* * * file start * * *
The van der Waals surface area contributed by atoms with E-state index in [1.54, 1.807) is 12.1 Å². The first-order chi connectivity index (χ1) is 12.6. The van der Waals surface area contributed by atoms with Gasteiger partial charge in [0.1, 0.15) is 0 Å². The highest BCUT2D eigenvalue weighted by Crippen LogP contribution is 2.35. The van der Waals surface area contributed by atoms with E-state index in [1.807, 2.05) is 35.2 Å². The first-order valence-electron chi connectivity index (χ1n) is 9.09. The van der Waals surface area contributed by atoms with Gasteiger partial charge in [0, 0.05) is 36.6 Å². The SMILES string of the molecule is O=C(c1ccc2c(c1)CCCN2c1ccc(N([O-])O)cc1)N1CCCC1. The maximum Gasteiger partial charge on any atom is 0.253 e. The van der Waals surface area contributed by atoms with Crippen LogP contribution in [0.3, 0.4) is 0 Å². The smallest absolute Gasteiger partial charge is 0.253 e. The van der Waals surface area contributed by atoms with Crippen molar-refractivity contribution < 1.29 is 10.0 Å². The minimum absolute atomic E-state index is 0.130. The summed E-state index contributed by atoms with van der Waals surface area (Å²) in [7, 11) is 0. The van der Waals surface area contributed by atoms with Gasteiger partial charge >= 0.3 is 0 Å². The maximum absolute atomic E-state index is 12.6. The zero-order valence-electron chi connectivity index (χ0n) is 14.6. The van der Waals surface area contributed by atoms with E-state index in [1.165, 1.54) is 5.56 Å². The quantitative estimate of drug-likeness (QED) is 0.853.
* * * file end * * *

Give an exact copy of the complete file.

The van der Waals surface area contributed by atoms with E-state index in [1.54, 1.807) is 12.1 Å². The first-order chi connectivity index (χ1) is 12.6. The van der Waals surface area contributed by atoms with Gasteiger partial charge in [0.1, 0.15) is 0 Å². The highest BCUT2D eigenvalue weighted by Crippen LogP contribution is 2.35. The van der Waals surface area contributed by atoms with E-state index in [1.807, 2.05) is 35.2 Å². The first-order valence-electron chi connectivity index (χ1n) is 9.09. The van der Waals surface area contributed by atoms with Gasteiger partial charge in [0, 0.05) is 36.6 Å². The SMILES string of the molecule is O=C(c1ccc2c(c1)CCCN2c1ccc(N([O-])O)cc1)N1CCCC1. The maximum Gasteiger partial charge on any atom is 0.253 e. The van der Waals surface area contributed by atoms with Crippen LogP contribution in [0.3, 0.4) is 0 Å². The smallest absolute Gasteiger partial charge is 0.253 e. The van der Waals surface area contributed by atoms with Crippen molar-refractivity contribution < 1.29 is 10.0 Å². The minimum absolute atomic E-state index is 0.130. The summed E-state index contributed by atoms with van der Waals surface area (Å²) in [7, 11) is 0. The van der Waals surface area contributed by atoms with Gasteiger partial charge >= 0.3 is 0 Å². The maximum absolute atomic E-state index is 12.6. The zero-order valence-electron chi connectivity index (χ0n) is 14.6. The van der Waals surface area contributed by atoms with E-state index in [1.165, 1.54) is 5.56 Å². The quantitative estimate of drug-likeness (QED) is 0.853.